There are seven picture modes, two for first-person gaming and one each for real-time strategy, movie, photo, user and standard. User leaves all settings available while the others lock out different options. The Display menu also includes a black equalize option to raise the shadow detail visibility. The sharpness and ultra-vivid settings add edge enhancement which creates outlines around contrasting objects. Both are best left in their default positions.
In the color menu, you can choose between four color temp presets or calibrate the user mode as I did. You also get three gamma presets that measure very close to their indicated values with good tracking. If you want to alter the color gamut, there are hue and saturation sliders. These are best left in their default positions. The low blue light slider has four settings that change the color temp for reduced eye fatigue when reading.
In Gaming Setup, you get a countdown timer, crosshair selection and a frame rate indicator. You can toggle Adaptive-Sync and choose one of three overdrive options. The middle one offers good blur reduction and no ghosting. When you input an HDR signal, you’ll have to visit this menu and turn on the 43548’s HDR mode manually, then turn it off again when going back to SDR. DCR is a dynamic contrast option that broadens the luminance range for SDR content. The effect is subtle, but there are no downsides to its use.
When you’ve found your favorite settings, you can save them to one of three memory slots that you can change with just a few clicks. This is feature should come with every computer monitor.
Monoprice 43548 Calibration Settings
The 43548’s out-of-box image is a bit flat with a cool look thanks to grayscale tracking that is too blue. Gamma tracks well and the color gamut represents the sRGB spec well. With one tweak to the user color temp, the picture greatly improves with solid tracking and color accuracy. I also found it was necessary to select the user color temp to see the monitor’s maximum brightness. The fixed temps limit the peak to 287 nits while User ups that to 377. The 2.2 gamma option is accurate and if you want a lighter or darker presentation, those options are available. Below are the settings I used for my tests and gameplay.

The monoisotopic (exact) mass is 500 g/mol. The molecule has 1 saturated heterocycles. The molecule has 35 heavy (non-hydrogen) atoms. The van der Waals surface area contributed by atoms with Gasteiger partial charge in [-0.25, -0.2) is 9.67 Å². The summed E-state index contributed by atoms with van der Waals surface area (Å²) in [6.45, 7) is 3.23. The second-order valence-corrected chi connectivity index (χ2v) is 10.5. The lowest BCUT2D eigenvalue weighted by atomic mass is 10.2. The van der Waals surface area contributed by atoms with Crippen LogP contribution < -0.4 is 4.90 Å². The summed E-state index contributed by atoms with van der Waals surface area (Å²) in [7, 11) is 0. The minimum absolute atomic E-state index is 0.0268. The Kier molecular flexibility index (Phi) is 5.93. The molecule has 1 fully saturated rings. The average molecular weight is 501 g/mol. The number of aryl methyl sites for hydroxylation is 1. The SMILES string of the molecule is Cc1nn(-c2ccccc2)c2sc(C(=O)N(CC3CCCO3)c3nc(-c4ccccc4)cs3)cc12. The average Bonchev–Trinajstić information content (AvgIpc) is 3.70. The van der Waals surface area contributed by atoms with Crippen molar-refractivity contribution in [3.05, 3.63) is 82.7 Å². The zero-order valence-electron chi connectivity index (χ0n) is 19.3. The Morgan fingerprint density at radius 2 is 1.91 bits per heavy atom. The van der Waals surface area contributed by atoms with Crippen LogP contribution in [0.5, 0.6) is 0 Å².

For HDR content, you must first switch the 43548 into HDR mode from the Gaming Setup menu. This is true whether you use Windows Control Panel or an HDR-specific app or game. All image settings are locked out in HDR mode.
|Brightness 200 nits||45|
|Brightness 120 nits||9 (min. 103 nits)|
|Color Temp User||Red 39, Green 40, Blue 39|
Gaming & Hands-on
The 43548 is a solid all-around display that is both useful and entertainment worthy. For SDR content, it shines with a sharp image, accurate color and good contrast. Depth and dimension are superior to many IPS panels, thanks to a 30% higher contrast ratio. Once the User color temp preset is selected, the ratio goes from just over 1,000:1 to nearly 1,400:1. That’s a clearly visible improvement.
Static pictures like the Windows desktop background or graphics in Photoshop are clearly rendered with natural color. The saturation level is appropriate for the 43548’s native sRGB gamut, and I only occasionally missed the extended color that comes with most HDR-capable screens. For workday tasks, this isn’t an issue. When you’re looking at black text on a white background, the only thing that matters is contrast and pixel density. The 43548 has ample quantities of both.
SDR gaming garnered no complaints. Though I’ve been a bit spoiled by large color palettes, I didn’t really notice the difference after a few hours playing Tomb Raider or Call of Duty WWII in SDR mode. Color accuracy and correct gamma make a greater impact on overall quality than saturation alone. While not quite in VA territory, the 43548’s IPS panel is one of the best I’ve seen for contrast and clarity.
Video processing was also without fault. Adaptive-Sync operated perfectly on both FreeSync and G-Sync machines where I was able to max the frame rate at 165 fps in most gaming scenarios. The overdrive worked well without causing artifacts, and the response was fast enough for my average skills.
The only real flaw here is the HDR image. Without an extended color gamut, it looks harsh and washed out. The tone mapping is correct, so there is no loss of detail, but colors just looks drab in games like Doom Eternal and Call of Duty WWII. I preferred to enjoy these titles in SDR mode. HDR offered no additional contrast either. One positive note though, is that you can turn on the 43548’s HDR mode without using a game’s HDR mode for a different look. It could be called an HDR emulation, and I won’t say it is better, just different. Color actually looks more saturated, and contrast is slightly deeper. However, highlight and shadow details are a little crushed, making it harder to play in dark scenes. It’s something I suggest trying at the very least.
Any negatives about the 43548’s HDR performance should be qualified with a reminder about its $320 price tag. If you simply see it as an SDR gaming monitor, it offers more than ample performance with flawless Adaptive-Sync and very good video processing. And it’s easier to keep frame rates high thanks to its QHD resolution. With that in mind, it’s hard to complain.
In short, you want HDR, you go VA or OLED or maybe MicroLED whenever that comes out.